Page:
Although I enjoyed listening to all the instrumentalists, I feel as though the singer gave the band a refreshing sound at the end of the first half of the performance. There was a new type of energy when singer and songwriter Sy Smith joined the company of musicians, and her funky soul-voice definitely livened up the crowd. I think she blended well with the jazzy instrumentals that was previously being played, and ultimately gave the song an edge.
I think my favorite part of the performance was Lee Pearson’s drum solo midway through the first half of the performance. His short showcase exhibited so much emotion and energy that people were constantly clapping and cheering. I found that the fast and complicated rhythms that he was able to complete were mesmerizing, and his overall showmanship was exciting to watch. I also liked the way he was able to entertain the audience with little tricks such as playing with the sticks behind his back, or throwing up the sticks in the air as he plays. Most importantly though, it was obvious that Pearson’s energy was genuine; you could see how much heart he put into this performance.
Overall, the Chris Botti performance was a refreshing change from the previous concerts I have attended. I greatly enjoyed the music and the energy of the show, and would definitely recommend this experience to anyone who is interested in instrumental music.
On Saturday the 14th, Chris Botti came to perform in the Krannert Center for Performing Arts, and along with him he brought an equally talented Violinist, Pianist, Drummer, and even a Saxophone player. These weren’t just background performers, however. I feel as if Chris Botti did an amazing job as highlighting them as individual artists that went along with his own trumpet playing.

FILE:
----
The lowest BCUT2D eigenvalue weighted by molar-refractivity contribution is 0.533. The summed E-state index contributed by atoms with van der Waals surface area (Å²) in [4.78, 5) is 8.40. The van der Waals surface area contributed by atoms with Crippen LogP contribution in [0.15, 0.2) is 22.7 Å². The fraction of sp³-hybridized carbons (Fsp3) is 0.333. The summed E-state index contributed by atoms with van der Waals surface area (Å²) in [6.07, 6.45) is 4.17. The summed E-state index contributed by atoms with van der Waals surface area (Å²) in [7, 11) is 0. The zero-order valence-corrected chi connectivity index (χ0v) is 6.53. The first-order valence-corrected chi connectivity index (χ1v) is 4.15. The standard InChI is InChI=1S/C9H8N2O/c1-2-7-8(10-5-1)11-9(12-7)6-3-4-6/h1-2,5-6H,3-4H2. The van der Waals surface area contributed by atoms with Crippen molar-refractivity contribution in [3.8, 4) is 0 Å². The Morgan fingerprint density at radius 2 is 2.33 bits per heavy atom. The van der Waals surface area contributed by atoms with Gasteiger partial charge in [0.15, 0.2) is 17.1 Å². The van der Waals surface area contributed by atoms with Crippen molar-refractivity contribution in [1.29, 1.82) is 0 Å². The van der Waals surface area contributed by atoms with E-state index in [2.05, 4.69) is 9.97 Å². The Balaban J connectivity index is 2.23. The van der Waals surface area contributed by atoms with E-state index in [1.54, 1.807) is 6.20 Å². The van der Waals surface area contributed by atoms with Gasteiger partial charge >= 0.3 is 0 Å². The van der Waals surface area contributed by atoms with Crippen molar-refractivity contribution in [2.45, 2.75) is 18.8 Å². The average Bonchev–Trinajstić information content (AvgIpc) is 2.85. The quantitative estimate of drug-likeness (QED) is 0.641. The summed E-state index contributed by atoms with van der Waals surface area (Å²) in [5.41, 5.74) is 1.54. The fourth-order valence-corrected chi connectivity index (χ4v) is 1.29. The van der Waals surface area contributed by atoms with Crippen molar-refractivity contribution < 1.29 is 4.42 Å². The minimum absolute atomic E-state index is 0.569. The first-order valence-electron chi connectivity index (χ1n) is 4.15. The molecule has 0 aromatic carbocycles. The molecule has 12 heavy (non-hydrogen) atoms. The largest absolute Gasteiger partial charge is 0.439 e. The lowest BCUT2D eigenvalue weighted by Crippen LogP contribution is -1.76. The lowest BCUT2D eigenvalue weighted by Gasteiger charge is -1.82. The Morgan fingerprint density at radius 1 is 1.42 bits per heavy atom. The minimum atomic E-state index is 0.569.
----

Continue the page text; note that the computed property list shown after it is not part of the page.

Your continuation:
I feel as my favorite part of Chris Botti’s performance was how incredibly powerful he sounded as a trumpet player. It felt as if every note he played echoed throughout the auditorium as we watched him lean into every breath he took through his instrument. His interaction with the crowd was equally amazing. I feel as if the audience had a sort of “moment” when he stepped down to talk to us. It gave the whole interaction a much more personal feel, something I haven’t experienced in concert.
Overall, Chris Botti had great complementary artists, greater sound, and an enthusiastic crowd. You could tell how invested we were from our constant applause, and I feel like Chris Botti delivered a performance worthy of such. There is a stereotype that trumpet players are very prideful, yet Chris Botti has shown us that is simply not true.
On September 14th, Chris Botti performed at the Krannert Center for the Performing Arts with a group of talented jazz musicians. The powerful music filled Tryon Festival Center and took a variety of tempos, tones, and styles to transform this performance into something special.
Legendary blues guitarist and singer Buddy Guy wows the crowd at Krannert Center for the Performing Arts.
Written by Danielle Herrera